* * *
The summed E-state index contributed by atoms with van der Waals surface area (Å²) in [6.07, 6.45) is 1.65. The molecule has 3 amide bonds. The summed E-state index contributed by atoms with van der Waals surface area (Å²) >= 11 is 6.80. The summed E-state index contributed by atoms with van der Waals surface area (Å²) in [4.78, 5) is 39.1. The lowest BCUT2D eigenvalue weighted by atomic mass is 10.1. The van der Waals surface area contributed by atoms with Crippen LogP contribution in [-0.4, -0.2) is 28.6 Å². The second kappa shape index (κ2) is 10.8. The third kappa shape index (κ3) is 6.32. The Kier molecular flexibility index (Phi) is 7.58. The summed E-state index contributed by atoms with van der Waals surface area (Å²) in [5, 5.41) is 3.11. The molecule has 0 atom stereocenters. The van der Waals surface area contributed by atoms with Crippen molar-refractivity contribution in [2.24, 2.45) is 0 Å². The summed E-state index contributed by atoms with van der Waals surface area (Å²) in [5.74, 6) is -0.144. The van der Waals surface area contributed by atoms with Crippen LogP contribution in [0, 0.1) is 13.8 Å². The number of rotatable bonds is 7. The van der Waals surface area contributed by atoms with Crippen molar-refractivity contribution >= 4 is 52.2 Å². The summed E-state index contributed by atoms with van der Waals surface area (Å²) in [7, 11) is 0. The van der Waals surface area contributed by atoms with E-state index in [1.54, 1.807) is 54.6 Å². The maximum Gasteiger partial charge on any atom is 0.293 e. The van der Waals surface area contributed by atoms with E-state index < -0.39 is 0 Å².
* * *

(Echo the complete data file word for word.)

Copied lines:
The summed E-state index contributed by atoms with van der Waals surface area (Å²) in [6.07, 6.45) is 1.65. The molecule has 3 amide bonds. The summed E-state index contributed by atoms with van der Waals surface area (Å²) >= 11 is 6.80. The summed E-state index contributed by atoms with van der Waals surface area (Å²) in [4.78, 5) is 39.1. The lowest BCUT2D eigenvalue weighted by atomic mass is 10.1. The van der Waals surface area contributed by atoms with Crippen LogP contribution in [-0.4, -0.2) is 28.6 Å². The second kappa shape index (κ2) is 10.8. The third kappa shape index (κ3) is 6.32. The Kier molecular flexibility index (Phi) is 7.58. The summed E-state index contributed by atoms with van der Waals surface area (Å²) in [5, 5.41) is 3.11. The molecule has 0 atom stereocenters. The van der Waals surface area contributed by atoms with Crippen molar-refractivity contribution in [2.24, 2.45) is 0 Å². The summed E-state index contributed by atoms with van der Waals surface area (Å²) in [5.74, 6) is -0.144. The van der Waals surface area contributed by atoms with Crippen LogP contribution in [0, 0.1) is 13.8 Å². The number of rotatable bonds is 7. The van der Waals surface area contributed by atoms with Crippen molar-refractivity contribution >= 4 is 52.2 Å². The summed E-state index contributed by atoms with van der Waals surface area (Å²) in [7, 11) is 0. The van der Waals surface area contributed by atoms with E-state index in [1.54, 1.807) is 54.6 Å². The maximum Gasteiger partial charge on any atom is 0.293 e. The van der Waals surface area contributed by atoms with E-state index < -0.39 is 0 Å².